Obama's Europe trip: 'A good opening act'
The president made few concrete gains in his first overseas trip, but helped begin remaking America's image in the world.
Staff Sgt. Joy Pariante/Reuters/U.S. Army Handout
The president – and first lady Michelle Obama, whose European performance rivaled that of Jackie Kennedy in 1961 – conquered England. But he failed to get the global economic stimulus he wanted out of the Group of 20 summit in London.
And, introducing himself by his full name, Barack Hussein Obama, he embraced the democratic and moderate Muslim nation of Turkey. But when he called on Europe to open up to Islam by accepting Turkey into the European Union, French President Nicolas Sarkozy told him to mind his own business.
“Sure, everybody wants to get into the picture with the coolest guy in school," he says. "But there’s an abrupt and sobering limit to this thinking that because people like us, they are going to throw domestic concerns to the wind and join us."
Making America popular again
Obama was of course pursuing American interests on his first overseas trip as president. He underscored that point by making a surprise end-of-trip stop in Iraq, where US military commanders have become concerned by a recent uptick in sectarian violence. Deteriorating security conditions in Iraq could throw off Obama’s plans for drawing down US troops there and shifting American combat focus to Afghanistan.
But one important objective of such trips is to improve America’s image with foreign populations, noted David Axelrod, Obama’s chief political strategist, in a briefing with reporters in Turkey. His point: If people – from the French and Germans to the Turks and others in the Muslim world – have a better view of America, it will be easier for their governments to cooperate with the US on issues ranging from Al Qaeda to nuclear weapons reduction to global warming.
That doesn’t mean the White House believed a “listening tour” by a popular president would result overnight in agreement on complex international issues.
“I don’t think anyone in the administration thought the Europeans would roll over at the sight of President Obama on their shores. They had a realistic assessment going in of what they might accomplish with this trip in the short term,” says Karl Inderfurth, a former assistant secretary of state for south Asia and now director of the international affairs program at George Washington University in Washington, D.C.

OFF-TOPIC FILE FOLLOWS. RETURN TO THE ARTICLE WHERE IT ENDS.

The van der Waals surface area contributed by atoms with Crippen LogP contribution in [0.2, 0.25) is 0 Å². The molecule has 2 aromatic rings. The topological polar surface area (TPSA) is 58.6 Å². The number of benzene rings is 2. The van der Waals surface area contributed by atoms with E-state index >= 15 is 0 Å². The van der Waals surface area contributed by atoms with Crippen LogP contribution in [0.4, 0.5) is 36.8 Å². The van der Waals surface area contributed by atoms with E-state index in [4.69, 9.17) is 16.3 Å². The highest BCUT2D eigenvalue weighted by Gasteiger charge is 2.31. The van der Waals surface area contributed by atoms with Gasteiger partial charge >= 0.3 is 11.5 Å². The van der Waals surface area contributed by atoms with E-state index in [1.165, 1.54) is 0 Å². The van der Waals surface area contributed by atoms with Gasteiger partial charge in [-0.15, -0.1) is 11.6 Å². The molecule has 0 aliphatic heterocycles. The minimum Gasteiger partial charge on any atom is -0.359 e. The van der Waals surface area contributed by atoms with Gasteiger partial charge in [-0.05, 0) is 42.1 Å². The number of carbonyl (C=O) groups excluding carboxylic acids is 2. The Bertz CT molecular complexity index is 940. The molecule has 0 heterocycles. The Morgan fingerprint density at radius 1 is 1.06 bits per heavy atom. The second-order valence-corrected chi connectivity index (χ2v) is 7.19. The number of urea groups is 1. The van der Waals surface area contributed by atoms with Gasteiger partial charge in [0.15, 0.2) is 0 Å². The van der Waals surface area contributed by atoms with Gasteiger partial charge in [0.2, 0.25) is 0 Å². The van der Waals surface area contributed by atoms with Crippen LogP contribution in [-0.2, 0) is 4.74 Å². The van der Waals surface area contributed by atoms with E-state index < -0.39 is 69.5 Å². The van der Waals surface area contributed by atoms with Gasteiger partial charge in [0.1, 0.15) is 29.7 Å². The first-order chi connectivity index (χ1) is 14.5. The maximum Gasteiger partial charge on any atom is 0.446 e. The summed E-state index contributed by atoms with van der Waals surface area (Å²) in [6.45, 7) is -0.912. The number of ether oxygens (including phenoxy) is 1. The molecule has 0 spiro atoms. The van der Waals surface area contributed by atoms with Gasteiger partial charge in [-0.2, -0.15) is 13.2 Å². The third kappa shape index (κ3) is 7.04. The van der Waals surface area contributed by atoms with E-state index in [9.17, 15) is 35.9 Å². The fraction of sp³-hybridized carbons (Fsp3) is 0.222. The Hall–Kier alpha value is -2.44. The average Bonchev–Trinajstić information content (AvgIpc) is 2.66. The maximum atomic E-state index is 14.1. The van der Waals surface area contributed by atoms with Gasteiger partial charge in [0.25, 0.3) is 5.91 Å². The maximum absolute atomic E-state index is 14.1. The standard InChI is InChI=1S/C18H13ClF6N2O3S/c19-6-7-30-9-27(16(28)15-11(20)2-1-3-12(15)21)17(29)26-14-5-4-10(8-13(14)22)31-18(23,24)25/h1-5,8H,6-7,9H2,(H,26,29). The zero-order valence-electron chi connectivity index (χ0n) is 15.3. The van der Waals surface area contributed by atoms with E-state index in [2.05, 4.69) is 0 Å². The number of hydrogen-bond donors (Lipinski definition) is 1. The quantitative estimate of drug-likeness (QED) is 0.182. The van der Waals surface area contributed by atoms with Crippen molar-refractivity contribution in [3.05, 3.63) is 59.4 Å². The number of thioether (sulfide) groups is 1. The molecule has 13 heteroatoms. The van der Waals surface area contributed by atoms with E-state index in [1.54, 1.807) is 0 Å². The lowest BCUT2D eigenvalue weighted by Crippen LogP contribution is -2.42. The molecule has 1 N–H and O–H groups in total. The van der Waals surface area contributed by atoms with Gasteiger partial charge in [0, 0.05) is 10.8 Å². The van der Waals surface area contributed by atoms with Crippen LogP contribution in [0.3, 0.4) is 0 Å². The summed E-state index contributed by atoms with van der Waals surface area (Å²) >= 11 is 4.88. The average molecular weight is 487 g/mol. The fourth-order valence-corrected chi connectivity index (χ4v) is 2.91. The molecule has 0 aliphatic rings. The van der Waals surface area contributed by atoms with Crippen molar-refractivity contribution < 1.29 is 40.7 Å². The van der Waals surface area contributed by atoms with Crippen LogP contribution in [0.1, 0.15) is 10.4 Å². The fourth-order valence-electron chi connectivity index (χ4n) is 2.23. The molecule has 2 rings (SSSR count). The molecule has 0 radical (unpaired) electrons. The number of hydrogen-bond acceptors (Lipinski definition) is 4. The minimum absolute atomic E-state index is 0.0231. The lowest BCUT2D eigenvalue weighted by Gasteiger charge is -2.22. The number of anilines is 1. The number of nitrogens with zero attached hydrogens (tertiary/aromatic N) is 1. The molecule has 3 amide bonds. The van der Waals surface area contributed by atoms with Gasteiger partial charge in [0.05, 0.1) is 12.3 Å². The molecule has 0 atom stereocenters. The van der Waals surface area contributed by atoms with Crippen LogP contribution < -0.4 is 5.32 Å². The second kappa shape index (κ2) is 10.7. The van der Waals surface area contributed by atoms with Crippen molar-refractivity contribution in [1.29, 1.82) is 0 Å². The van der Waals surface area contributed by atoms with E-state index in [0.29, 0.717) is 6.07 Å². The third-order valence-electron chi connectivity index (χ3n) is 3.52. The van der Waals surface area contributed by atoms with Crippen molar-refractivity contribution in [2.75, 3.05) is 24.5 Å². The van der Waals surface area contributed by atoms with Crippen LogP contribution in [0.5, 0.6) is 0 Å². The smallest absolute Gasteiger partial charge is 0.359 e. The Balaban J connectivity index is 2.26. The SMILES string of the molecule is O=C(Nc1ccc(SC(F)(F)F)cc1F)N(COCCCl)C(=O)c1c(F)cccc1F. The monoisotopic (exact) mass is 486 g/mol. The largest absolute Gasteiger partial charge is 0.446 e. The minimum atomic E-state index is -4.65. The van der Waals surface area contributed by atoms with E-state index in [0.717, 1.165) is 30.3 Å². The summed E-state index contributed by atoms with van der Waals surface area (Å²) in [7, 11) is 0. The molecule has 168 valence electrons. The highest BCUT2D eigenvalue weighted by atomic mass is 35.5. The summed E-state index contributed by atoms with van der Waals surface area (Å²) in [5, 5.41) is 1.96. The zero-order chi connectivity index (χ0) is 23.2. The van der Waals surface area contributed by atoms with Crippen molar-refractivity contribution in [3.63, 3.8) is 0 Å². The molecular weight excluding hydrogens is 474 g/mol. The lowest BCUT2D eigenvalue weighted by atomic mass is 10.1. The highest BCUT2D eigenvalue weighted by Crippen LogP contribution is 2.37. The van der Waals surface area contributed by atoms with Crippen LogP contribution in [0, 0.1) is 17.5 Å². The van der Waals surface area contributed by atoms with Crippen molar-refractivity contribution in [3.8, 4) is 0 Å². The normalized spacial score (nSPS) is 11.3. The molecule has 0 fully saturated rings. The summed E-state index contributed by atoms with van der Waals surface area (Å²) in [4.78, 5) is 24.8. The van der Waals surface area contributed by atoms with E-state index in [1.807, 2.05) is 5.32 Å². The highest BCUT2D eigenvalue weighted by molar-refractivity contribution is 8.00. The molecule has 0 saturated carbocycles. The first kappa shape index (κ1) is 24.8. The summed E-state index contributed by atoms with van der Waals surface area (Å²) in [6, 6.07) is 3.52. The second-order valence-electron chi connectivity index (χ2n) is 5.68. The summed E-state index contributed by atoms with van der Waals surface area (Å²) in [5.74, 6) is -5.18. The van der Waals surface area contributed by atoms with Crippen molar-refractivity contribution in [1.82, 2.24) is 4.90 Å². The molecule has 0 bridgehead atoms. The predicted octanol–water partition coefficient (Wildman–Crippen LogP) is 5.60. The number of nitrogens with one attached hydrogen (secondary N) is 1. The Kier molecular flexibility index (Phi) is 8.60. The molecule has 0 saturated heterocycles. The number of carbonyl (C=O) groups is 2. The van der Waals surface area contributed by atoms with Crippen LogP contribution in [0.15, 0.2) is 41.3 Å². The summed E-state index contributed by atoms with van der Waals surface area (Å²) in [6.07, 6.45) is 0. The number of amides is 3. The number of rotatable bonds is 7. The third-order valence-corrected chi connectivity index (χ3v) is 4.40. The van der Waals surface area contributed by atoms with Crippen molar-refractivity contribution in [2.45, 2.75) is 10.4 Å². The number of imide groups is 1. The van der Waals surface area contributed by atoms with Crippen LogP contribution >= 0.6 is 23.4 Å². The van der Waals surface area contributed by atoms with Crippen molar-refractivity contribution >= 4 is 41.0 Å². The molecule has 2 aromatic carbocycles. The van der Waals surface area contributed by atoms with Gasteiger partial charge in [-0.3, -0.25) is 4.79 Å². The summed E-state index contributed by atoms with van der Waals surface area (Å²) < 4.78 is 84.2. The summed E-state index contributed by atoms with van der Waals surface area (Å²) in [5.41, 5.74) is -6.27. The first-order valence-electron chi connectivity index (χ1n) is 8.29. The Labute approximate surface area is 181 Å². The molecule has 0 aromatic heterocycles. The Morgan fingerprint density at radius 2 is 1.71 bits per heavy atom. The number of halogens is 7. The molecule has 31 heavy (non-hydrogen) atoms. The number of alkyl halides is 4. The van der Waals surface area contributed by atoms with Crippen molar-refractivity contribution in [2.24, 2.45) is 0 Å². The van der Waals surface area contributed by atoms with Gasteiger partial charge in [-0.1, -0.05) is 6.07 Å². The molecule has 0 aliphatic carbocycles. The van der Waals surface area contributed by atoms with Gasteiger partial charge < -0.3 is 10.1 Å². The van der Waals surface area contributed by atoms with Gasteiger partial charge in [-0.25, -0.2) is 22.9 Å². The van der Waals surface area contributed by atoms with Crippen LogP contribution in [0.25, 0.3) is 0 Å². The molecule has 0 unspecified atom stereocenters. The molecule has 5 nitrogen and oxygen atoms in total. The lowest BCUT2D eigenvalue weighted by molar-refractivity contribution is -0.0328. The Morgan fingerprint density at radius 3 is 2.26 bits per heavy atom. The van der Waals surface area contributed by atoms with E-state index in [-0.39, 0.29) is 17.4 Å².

“But if the larger goal was to demonstrate to the world that a new day has dawned in US foreign policy, then I think he achieved his objective.”
For example, he says, Obama repeatedly cited America’s determination to play a leading role in addressing global warming, a position at odds with that of President Bush.
And Obama will not come home entirely empty handed. Mr. Inderfurth points to some achievements: The G-20’s approval of some $1 trillion in additional capitalization for the International Monetary Fund to help developing countries ride out the economic crisis, as well as NATO's commitment to send more trainers and civilians to Afghanistan.
No one doubts that Obama presented an America with a newly-opened ear to the world. The question remains whether he has been able to project an America that leads. And in two areas, he will soon have to produce concrete results: the economy and global warming.
Obama’s approach on the trip suggested a new understanding of America’s role as world leader. Gone is the era in which America could command and its partners would follow; what the president offered instead was an America that would lead by example.
Thus, in pursuing the goal of reduced – and eventually eliminated – nuclear arms, America will work with Russia to reduce the world’s largest nuclear stockpiles, Obama said in a speech in Prague. And as a major contributor to global warming, he said at several stops, America would assume its responsibility in addressing the problem.
“This chord of leading by example is one the president struck on every step of his trip,” says Inderfurth.
Perhaps the most critical issue for Europe that Obama hit on repeatedly, albeit subtly, is the assimilation of immigrant populations and the breaking down of class lines, says Mr. Hulsman. “In so many ways and words he was saying, ‘There is something we do better and can teach you Europeans especially, and that is our faster and smoother assimilation of different populations.’ ”
“He didn’t have to belabor it,” Hulsman adds, “because he is proof of it.”
America’s first couple demonstrated it in different ways: Obama shaking a bobby’s hand outside 10 Downing Street; Mrs. Obama delivering a “Yes, you can!” speech to immigrant girls in Britain; Obama telling his Turkish audience that many Americans have been “enriched” by personal ties to the Muslim world, adding, “I know, because I am one of them.”
Still, the impact of this reintroduction of America to the world won’t be known perhaps for years, Inderfurth says.
“This was a good opening act, but this is a several-act play the president is embarking upon,” he says. The hard part, he adds, is still to come: "[W]hich is to put all of these aims and ideas into action."